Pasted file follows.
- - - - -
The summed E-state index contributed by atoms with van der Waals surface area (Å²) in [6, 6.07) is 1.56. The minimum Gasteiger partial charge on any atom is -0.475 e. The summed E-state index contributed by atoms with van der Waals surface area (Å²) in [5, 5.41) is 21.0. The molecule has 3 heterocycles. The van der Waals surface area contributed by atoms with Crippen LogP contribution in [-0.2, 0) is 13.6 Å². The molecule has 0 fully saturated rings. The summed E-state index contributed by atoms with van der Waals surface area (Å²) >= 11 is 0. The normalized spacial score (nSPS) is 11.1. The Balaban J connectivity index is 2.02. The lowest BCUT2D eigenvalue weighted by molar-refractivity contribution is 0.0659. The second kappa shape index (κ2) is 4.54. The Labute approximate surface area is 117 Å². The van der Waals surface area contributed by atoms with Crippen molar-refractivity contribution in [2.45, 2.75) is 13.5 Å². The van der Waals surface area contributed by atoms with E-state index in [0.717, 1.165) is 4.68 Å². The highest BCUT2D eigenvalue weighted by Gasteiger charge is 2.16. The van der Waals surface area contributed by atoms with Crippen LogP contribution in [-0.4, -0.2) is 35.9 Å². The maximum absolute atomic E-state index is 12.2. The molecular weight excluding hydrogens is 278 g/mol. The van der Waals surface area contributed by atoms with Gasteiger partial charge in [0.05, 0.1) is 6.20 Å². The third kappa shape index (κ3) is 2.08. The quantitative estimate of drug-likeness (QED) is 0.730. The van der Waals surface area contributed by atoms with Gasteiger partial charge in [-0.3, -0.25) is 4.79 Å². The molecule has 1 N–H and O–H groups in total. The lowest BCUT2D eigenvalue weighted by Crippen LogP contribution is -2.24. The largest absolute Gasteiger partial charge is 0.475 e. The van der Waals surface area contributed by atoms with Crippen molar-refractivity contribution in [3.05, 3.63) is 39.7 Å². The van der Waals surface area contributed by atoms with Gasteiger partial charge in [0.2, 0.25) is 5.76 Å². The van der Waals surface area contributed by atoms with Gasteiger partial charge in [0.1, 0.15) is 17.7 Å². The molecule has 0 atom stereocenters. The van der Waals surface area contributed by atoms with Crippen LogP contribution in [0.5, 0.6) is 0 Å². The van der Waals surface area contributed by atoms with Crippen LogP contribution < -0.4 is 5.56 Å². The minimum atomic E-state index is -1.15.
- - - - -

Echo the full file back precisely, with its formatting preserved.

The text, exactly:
The summed E-state index contributed by atoms with van der Waals surface area (Å²) in [6, 6.07) is 1.56. The minimum Gasteiger partial charge on any atom is -0.475 e. The summed E-state index contributed by atoms with van der Waals surface area (Å²) in [5, 5.41) is 21.0. The molecule has 3 heterocycles. The van der Waals surface area contributed by atoms with Crippen LogP contribution in [-0.2, 0) is 13.6 Å². The molecule has 0 fully saturated rings. The summed E-state index contributed by atoms with van der Waals surface area (Å²) >= 11 is 0. The normalized spacial score (nSPS) is 11.1. The Balaban J connectivity index is 2.02. The lowest BCUT2D eigenvalue weighted by molar-refractivity contribution is 0.0659. The second kappa shape index (κ2) is 4.54. The Labute approximate surface area is 117 Å². The van der Waals surface area contributed by atoms with Crippen molar-refractivity contribution in [2.45, 2.75) is 13.5 Å². The van der Waals surface area contributed by atoms with E-state index in [0.717, 1.165) is 4.68 Å². The highest BCUT2D eigenvalue weighted by Gasteiger charge is 2.16. The van der Waals surface area contributed by atoms with Crippen LogP contribution in [-0.4, -0.2) is 35.9 Å². The maximum absolute atomic E-state index is 12.2. The molecular weight excluding hydrogens is 278 g/mol. The van der Waals surface area contributed by atoms with Gasteiger partial charge in [0.05, 0.1) is 6.20 Å². The third kappa shape index (κ3) is 2.08. The quantitative estimate of drug-likeness (QED) is 0.730. The van der Waals surface area contributed by atoms with Gasteiger partial charge in [-0.3, -0.25) is 4.79 Å². The molecule has 1 N–H and O–H groups in total. The lowest BCUT2D eigenvalue weighted by Crippen LogP contribution is -2.24. The largest absolute Gasteiger partial charge is 0.475 e. The van der Waals surface area contributed by atoms with Crippen molar-refractivity contribution in [3.05, 3.63) is 39.7 Å². The van der Waals surface area contributed by atoms with Gasteiger partial charge in [0.2, 0.25) is 5.76 Å². The van der Waals surface area contributed by atoms with Gasteiger partial charge in [0.1, 0.15) is 17.7 Å². The molecule has 0 atom stereocenters. The van der Waals surface area contributed by atoms with Crippen LogP contribution in [0.5, 0.6) is 0 Å². The van der Waals surface area contributed by atoms with Crippen LogP contribution < -0.4 is 5.56 Å². The minimum atomic E-state index is -1.15.